The tension adjuster, one per dolly wheel.

Setting up arcing movements was also easy. You do need to follow the instructions in the app to first place the camera at the start position, line it up with the on-screen controls and then the DollyONE will move slightly to one side. You then need to use the on-screen buttons to re-center the camera – this provides the dolly with enough information to derive an arc which can then be used for 360-degree movements around a subject. You can of course make a different sort of arcing move and re-orient the camera so that it faces outward. This can be useful for parallel moves around subjects placed in an arc.

Practical considerations

I got around 90 minutes of battery life when setting it up in loop mode at 30% over a 75cm (30 in) move. Edelkrone states that the expected life is 60 minutes when set to 100%. I did find that the in-app battery level meter was rather pessimistic. It showed the battery to be exhausted when in fact I had around 30% of life remaining. An update to make this more accurate is being worked on by their R&D department.

You may find from time to time that the main control slider disappears and is replaced by the message 'recover path'. You then have to select this option and the dolly relocates itself to recalculate the original position. This only tends to happen if the DollyONE gets moved manually either deliberately or by accident.

While using the dolly I found that there are surfaces you should avoid – basically ones that are glossy and uneven. Glossy will cause issues with traction; heavily varnished wood for example isn’t great. Uneven ones can also cause traction problems but will also introduce some vibration and can be noisy if that’s a consideration. You can’t use it on carpet and rugs as the clearance of the wheels underneath is only about 5mm (0.2 in).

One of only 2 dolly wheels.

Ideas for improvement

As usual nothing is perfect and there are a few things that could be improved. I’d like the ability to use external power as the run time with a single LP-E6 can be a little limited when using the time lapse function over extended periods.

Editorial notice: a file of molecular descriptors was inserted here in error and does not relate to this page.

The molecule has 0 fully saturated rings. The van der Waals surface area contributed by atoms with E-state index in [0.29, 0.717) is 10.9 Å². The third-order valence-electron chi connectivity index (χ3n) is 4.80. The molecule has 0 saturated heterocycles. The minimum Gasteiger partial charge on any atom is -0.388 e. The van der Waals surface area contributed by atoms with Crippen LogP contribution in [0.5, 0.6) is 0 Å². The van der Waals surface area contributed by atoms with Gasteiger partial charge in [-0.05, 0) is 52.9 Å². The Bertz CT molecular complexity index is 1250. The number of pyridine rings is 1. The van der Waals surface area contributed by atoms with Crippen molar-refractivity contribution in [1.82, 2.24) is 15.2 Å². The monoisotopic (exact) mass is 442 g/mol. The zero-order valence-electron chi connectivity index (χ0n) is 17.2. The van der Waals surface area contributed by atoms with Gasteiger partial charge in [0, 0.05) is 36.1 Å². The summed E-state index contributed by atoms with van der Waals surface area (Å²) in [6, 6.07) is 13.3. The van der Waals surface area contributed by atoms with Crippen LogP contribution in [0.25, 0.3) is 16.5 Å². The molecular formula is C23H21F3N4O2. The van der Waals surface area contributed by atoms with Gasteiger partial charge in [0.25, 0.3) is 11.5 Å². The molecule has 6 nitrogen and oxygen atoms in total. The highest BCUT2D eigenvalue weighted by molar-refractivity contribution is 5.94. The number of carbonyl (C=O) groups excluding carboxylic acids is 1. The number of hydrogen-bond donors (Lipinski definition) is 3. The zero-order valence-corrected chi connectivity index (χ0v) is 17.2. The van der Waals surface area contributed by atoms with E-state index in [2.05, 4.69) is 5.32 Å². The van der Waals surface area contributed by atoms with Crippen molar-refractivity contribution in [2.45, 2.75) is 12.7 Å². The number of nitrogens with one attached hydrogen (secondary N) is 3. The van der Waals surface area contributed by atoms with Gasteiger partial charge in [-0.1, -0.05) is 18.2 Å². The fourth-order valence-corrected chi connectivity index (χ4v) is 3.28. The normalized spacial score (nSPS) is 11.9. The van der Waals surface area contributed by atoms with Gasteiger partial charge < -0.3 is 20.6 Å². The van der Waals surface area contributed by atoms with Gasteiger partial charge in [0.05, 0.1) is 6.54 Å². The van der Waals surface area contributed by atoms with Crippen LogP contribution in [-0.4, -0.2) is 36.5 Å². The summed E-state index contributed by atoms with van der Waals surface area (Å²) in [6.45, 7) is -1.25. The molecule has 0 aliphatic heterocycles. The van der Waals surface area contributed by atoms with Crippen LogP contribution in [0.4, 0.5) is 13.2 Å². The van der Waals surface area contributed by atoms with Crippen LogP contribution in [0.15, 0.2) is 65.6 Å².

One thing that is not as easily available as it could be with the DollyONE is the ability to rotate 360 degrees around its own center axis via a single button press. It is feasible to make your own 360 degree arc. You do this by setting it up in such a way that the second position that you choose to orient the dolly is 90 degrees to the first position. This is not as intuitive as it could be but I’m told that a simpler way of doing this will be added at a later date.

For the FlexTILT Head 2 I do wish that the tension adjustments were tool-less. I realize that accommodating this and maintaining a low profile head might prove difficult. Although not having to adjust up to eight hex bolts would be beneficial, even though the need for it is rare.


What at first may seem like quite niche products have actually given me more inspiration for new shots than I thought possible. I haven’t even touched on the fact that you could actually mount things on the DollyOne and use it as a movable platform for some subjects. I'm sure there are many more uses that I haven't even considered yet.

These are not budget products but I’m a firm believer that you get what you pay for. My old, cheap dolly skater and head were used once and they haven’t been out of their boxes for over two years. The DollyONE and FlexTILT Head 2 are a natural pairing and I eagerly await the updates that will make this system even more creativity-inspiring.

What we like

  • Ease of use
  • Build quality
  • Low noise
  • Extensive time lapse options
  • Customer support

What we'd like to see improved

  • Battery Life indication accuracy (planned for future update)
  • No one-button 360 degree panorama option (planned for future update)
  • Tools required to adjust head tensions